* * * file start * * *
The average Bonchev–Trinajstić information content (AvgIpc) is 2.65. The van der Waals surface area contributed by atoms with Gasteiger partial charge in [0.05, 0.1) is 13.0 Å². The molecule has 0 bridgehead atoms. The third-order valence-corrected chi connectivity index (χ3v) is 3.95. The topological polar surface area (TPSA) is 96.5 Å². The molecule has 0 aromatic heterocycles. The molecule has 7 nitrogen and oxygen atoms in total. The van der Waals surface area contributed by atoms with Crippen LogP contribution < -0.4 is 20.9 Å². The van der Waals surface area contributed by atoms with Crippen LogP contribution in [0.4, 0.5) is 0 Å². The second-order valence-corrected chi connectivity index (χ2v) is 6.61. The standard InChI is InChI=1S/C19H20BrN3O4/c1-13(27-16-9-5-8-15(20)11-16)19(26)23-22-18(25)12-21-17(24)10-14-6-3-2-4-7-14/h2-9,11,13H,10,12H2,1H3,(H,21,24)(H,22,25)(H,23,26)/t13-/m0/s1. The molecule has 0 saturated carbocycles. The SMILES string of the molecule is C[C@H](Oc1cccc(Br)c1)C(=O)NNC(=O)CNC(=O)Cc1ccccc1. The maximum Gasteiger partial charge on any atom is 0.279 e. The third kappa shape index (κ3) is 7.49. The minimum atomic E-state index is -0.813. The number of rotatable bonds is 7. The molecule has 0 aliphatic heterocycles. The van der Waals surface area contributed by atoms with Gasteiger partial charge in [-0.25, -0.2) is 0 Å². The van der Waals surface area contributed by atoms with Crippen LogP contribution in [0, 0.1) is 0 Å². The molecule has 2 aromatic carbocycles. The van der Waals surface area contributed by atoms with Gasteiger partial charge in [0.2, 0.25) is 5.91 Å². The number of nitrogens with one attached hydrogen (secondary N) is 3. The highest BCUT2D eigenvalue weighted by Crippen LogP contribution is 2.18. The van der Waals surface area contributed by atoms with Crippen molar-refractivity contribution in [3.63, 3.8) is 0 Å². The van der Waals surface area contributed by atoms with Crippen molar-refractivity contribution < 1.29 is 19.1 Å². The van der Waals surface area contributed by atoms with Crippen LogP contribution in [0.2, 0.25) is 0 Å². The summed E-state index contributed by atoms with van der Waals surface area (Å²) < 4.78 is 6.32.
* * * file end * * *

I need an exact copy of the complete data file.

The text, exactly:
The average Bonchev–Trinajstić information content (AvgIpc) is 2.65. The van der Waals surface area contributed by atoms with Gasteiger partial charge in [0.05, 0.1) is 13.0 Å². The molecule has 0 bridgehead atoms. The third-order valence-corrected chi connectivity index (χ3v) is 3.95. The topological polar surface area (TPSA) is 96.5 Å². The molecule has 0 aromatic heterocycles. The molecule has 7 nitrogen and oxygen atoms in total. The van der Waals surface area contributed by atoms with Crippen LogP contribution < -0.4 is 20.9 Å². The van der Waals surface area contributed by atoms with Crippen LogP contribution in [0.4, 0.5) is 0 Å². The second-order valence-corrected chi connectivity index (χ2v) is 6.61. The standard InChI is InChI=1S/C19H20BrN3O4/c1-13(27-16-9-5-8-15(20)11-16)19(26)23-22-18(25)12-21-17(24)10-14-6-3-2-4-7-14/h2-9,11,13H,10,12H2,1H3,(H,21,24)(H,22,25)(H,23,26)/t13-/m0/s1. The molecule has 0 saturated carbocycles. The SMILES string of the molecule is C[C@H](Oc1cccc(Br)c1)C(=O)NNC(=O)CNC(=O)Cc1ccccc1. The maximum Gasteiger partial charge on any atom is 0.279 e. The third kappa shape index (κ3) is 7.49. The minimum atomic E-state index is -0.813. The number of rotatable bonds is 7. The molecule has 0 aliphatic heterocycles. The van der Waals surface area contributed by atoms with Gasteiger partial charge in [-0.25, -0.2) is 0 Å². The van der Waals surface area contributed by atoms with Crippen LogP contribution in [0, 0.1) is 0 Å². The molecule has 2 aromatic carbocycles. The van der Waals surface area contributed by atoms with Gasteiger partial charge in [0.2, 0.25) is 5.91 Å². The number of nitrogens with one attached hydrogen (secondary N) is 3. The highest BCUT2D eigenvalue weighted by Crippen LogP contribution is 2.18. The van der Waals surface area contributed by atoms with Crippen molar-refractivity contribution in [3.63, 3.8) is 0 Å². The van der Waals surface area contributed by atoms with Crippen molar-refractivity contribution < 1.29 is 19.1 Å². The van der Waals surface area contributed by atoms with Crippen LogP contribution in [0.2, 0.25) is 0 Å². The summed E-state index contributed by atoms with van der Waals surface area (Å²) < 4.78 is 6.32.